Researchers from New Zealand's University of Canterbury (UC) are in the process of developing a dairy industry bio-film that can significantly reduce cleaning and maintenance costs for production lines.
The new bio-film can be used to coat stainless steel surfaces, which could save the country's food production sector a considerable portion of the NZ$300m ($237m) it spends annually cleaning and maintaining these lines.
Researchers have been looking for a solution to the problem of bio-fouling by milk proteins for some time.
Heat exchangers currently need to be cleaned every day due to rapid milk fouling in order to maintain production capability and efficiency besides meeting strict hygiene standards.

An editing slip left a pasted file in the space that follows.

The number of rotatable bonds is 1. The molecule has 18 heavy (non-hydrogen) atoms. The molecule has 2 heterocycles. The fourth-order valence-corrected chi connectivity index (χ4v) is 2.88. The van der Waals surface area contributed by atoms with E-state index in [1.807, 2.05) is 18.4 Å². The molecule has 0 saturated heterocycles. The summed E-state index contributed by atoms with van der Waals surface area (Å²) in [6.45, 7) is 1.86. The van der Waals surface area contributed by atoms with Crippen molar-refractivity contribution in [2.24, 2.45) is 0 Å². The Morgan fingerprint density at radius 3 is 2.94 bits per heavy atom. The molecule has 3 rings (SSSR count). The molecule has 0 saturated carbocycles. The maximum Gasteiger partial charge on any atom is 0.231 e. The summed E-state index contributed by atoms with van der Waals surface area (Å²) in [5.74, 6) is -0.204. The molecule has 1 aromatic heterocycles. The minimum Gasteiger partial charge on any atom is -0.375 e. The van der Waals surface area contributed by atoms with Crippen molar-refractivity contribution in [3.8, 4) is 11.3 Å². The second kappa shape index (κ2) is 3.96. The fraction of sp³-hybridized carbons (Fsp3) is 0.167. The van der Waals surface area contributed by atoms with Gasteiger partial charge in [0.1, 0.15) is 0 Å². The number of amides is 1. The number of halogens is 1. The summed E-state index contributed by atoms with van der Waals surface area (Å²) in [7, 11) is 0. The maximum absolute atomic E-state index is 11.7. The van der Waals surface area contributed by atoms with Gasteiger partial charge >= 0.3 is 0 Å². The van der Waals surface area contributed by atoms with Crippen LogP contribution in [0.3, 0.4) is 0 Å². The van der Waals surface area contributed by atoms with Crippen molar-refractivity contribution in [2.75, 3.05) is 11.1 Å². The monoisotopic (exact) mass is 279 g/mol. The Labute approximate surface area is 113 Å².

UC postgraduate student Neha Chandrasekaran said that one of the highest-performing sectors in the New Zealand economy is the dairy industry, which processes more than 13 billion litres of milk annually.
"The main challenge faced by the industry is the fouling on the stainless steel pipelines, equipment and heat exchangers used in milk processing facilities," Chandrasekaran said.
"Fouling of heat exchangers is a serious issue as it reduces heat transfer efficiency, causes contamination for the product and increases pressure drop and, hence, affects the economy of the processing plant."
The research seeks to use synthetic mussel sequences to replicate bio-film found in the marine world.
Image: UC postgraduate student Neha Chandrasekaran said the main challenge faced by the dairy industry is the fouling on the stainless steel pipelines. Photo: courtesy of University of Canterbury.